Police in Ireland are delving deep into the life of Islamic State terrorist Rachid Redouane who lived in Dublin, for a time.

The 30-year-old is believed to have married his British wife in Ireland in November 2012. The couple listed Grosvenor Square, in the area of Dublin 6, as their address and Redouane became a member of Dolphin’s Barn library. This seemingly innocuous act that is now part of the Garda’s (Irish police) investigation into how he became radicalized.

Internet records for his time, as a member of the library, might still be accessible but will depend on the computer.

It is understood he also used at least one messaging app whilst in possession of an Irish phone - Irish law does not require records of such messages to be retained.

Garda Commissioner Nóirín O'Sullivan chaired a conference earlier this week to establish what, if anything, police knew about Redouane during the 18 months he lived in Dublin.

ISIS terrorist Rachid Redouane.

ISIS terrorist Rachid Redouane.

Nothing, was the conclusion of the gardaí.

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Speaking from Chicago outgoing Taoiseach (Prime Minister) Enda Kenny said, “There are a small number of people in Ireland who are being monitored and observed in respect of radicalization and matters relevant to that.

“In this case, these facts are being checked, but my understanding is that this individual was not a member of that small group.”

That small number of people is believed to number only 12 individuals, mostly of North African origin.

Small though that number might be Dublin-based imam Shaykh Umar al-Qadri told The Guardian that he had raised concerns about extremism in Ireland with the Department of Justice recently but his pleas had been ignored.

“Two years ago, I spoke at an anti-radicalization, anti-extremism conference in the EU headquarters in Brussels,” he said. “I was quite explicit about there being a problem with Ireland, that extremists were using the country as a base to launch attacks elsewhere.”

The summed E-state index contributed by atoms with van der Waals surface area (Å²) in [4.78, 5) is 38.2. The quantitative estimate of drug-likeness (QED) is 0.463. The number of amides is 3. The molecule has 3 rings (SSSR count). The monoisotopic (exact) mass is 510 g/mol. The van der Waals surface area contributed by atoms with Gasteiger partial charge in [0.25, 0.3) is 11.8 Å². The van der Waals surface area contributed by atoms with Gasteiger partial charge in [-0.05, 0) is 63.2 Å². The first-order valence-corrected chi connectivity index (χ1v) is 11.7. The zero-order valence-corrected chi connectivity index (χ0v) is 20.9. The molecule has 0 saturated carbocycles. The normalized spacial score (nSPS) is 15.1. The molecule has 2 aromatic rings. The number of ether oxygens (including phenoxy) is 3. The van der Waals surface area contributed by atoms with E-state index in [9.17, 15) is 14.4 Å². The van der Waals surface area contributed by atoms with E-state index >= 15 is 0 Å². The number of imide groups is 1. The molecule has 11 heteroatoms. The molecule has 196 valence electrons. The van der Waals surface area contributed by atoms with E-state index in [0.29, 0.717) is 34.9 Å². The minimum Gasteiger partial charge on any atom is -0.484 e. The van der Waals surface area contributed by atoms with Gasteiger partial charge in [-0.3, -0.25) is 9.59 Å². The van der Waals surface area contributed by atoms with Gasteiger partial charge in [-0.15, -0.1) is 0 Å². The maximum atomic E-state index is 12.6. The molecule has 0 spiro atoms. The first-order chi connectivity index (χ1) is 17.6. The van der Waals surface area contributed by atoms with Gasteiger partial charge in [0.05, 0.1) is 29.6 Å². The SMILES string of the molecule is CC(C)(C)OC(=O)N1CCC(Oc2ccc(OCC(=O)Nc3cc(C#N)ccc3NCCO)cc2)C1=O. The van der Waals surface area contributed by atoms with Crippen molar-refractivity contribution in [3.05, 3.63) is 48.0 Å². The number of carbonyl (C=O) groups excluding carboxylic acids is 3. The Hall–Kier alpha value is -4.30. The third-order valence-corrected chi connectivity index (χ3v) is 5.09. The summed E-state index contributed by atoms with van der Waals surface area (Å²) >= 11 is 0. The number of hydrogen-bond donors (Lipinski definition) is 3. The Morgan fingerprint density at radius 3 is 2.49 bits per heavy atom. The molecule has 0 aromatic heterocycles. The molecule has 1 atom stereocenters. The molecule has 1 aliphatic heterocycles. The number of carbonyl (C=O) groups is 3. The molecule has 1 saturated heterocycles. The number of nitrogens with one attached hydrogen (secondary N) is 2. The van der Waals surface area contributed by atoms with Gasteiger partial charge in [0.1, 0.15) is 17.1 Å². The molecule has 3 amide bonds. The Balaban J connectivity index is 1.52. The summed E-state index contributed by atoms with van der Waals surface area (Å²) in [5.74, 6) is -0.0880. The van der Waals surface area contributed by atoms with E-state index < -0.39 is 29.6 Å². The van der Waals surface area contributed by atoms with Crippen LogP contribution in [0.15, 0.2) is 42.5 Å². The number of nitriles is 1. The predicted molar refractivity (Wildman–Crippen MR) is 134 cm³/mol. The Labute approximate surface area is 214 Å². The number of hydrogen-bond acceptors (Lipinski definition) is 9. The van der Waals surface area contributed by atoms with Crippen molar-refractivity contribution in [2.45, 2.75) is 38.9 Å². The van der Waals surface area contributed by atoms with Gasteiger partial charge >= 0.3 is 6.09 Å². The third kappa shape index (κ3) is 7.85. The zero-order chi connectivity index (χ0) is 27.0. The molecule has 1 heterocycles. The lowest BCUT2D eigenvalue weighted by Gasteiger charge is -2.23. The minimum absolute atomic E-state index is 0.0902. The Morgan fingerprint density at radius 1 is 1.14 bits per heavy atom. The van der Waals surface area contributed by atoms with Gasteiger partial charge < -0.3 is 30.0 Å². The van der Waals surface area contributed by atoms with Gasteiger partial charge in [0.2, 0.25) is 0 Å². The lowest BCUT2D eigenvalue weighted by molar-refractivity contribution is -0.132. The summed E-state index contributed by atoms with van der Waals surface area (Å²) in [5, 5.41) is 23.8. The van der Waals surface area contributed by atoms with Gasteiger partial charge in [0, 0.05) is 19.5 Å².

Gardaí have however confirmed that a sharp rise armed officers is now to take place; police in Ireland do not routinely carry weapons and most are not qualified to do so.

By June 2018 20 new officers will be recruited by the Armed Support Unit - a rise of one third.

"We continuously review the threat assessment, we also review our response capability,” O’Sullivan told journalists. "I think what's really evident is, the world around us is changing, and if we need a sharp reminder of that it's London Bridge.”

A garda source however told DublinLive that such an attack in Ireland would be “pure mayhem” as the Republic was completely unprepared for a terrorist attack like those seen recently in France and Britain.

“We’re simply not ready or prepared to deal with something line this and don’t have the numbers to respond to events like the ones which took place in Dublin on Saturday night,” he admitted. “The response time of eight minutes [in London] was magnificent and the police deserve great credit for that but [that] could never happen here.

“As for the hospitals, they can’t keep up with the normal Saturday night stuff. It doesn’t bear thinking about what would happen if there were multiple casualties at the one time."

Read more: Muslim leader says those “spreading hate” of Islamic fundamentalism in Ireland should be offered therapy

H/T: Irish Times/Irish Independent